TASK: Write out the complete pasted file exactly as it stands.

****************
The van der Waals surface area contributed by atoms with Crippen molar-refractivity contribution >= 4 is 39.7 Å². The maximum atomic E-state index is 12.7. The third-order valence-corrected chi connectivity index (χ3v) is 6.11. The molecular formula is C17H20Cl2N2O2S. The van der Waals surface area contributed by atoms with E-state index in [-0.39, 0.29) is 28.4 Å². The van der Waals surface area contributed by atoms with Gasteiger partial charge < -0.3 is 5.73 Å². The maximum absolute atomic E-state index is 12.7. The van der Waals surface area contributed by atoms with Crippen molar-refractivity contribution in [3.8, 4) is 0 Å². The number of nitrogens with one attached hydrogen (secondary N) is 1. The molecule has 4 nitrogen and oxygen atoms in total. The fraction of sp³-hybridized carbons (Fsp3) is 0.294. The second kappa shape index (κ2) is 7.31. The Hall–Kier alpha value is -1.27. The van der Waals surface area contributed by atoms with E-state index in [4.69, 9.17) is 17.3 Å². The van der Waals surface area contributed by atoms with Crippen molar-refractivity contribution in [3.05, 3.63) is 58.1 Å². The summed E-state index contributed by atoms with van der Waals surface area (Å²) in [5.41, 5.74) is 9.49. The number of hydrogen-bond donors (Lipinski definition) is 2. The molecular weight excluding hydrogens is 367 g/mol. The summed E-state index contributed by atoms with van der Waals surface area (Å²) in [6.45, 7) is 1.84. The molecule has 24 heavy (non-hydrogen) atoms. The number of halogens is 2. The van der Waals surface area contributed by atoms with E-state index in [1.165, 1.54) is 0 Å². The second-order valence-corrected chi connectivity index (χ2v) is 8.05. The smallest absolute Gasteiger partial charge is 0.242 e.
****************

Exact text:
The van der Waals surface area contributed by atoms with Crippen molar-refractivity contribution >= 4 is 39.7 Å². The maximum atomic E-state index is 12.7. The third-order valence-corrected chi connectivity index (χ3v) is 6.11. The molecular formula is C17H20Cl2N2O2S. The van der Waals surface area contributed by atoms with E-state index in [-0.39, 0.29) is 28.4 Å². The van der Waals surface area contributed by atoms with Gasteiger partial charge < -0.3 is 5.73 Å². The maximum absolute atomic E-state index is 12.7. The van der Waals surface area contributed by atoms with Crippen molar-refractivity contribution in [3.8, 4) is 0 Å². The number of nitrogens with one attached hydrogen (secondary N) is 1. The molecule has 4 nitrogen and oxygen atoms in total. The fraction of sp³-hybridized carbons (Fsp3) is 0.294. The second kappa shape index (κ2) is 7.31. The Hall–Kier alpha value is -1.27. The van der Waals surface area contributed by atoms with E-state index in [4.69, 9.17) is 17.3 Å². The van der Waals surface area contributed by atoms with Crippen molar-refractivity contribution in [3.05, 3.63) is 58.1 Å². The summed E-state index contributed by atoms with van der Waals surface area (Å²) in [5.41, 5.74) is 9.49. The number of hydrogen-bond donors (Lipinski definition) is 2. The molecular weight excluding hydrogens is 367 g/mol. The summed E-state index contributed by atoms with van der Waals surface area (Å²) in [6.45, 7) is 1.84. The molecule has 24 heavy (non-hydrogen) atoms. The number of halogens is 2. The van der Waals surface area contributed by atoms with E-state index in [1.165, 1.54) is 0 Å². The second-order valence-corrected chi connectivity index (χ2v) is 8.05. The smallest absolute Gasteiger partial charge is 0.242 e.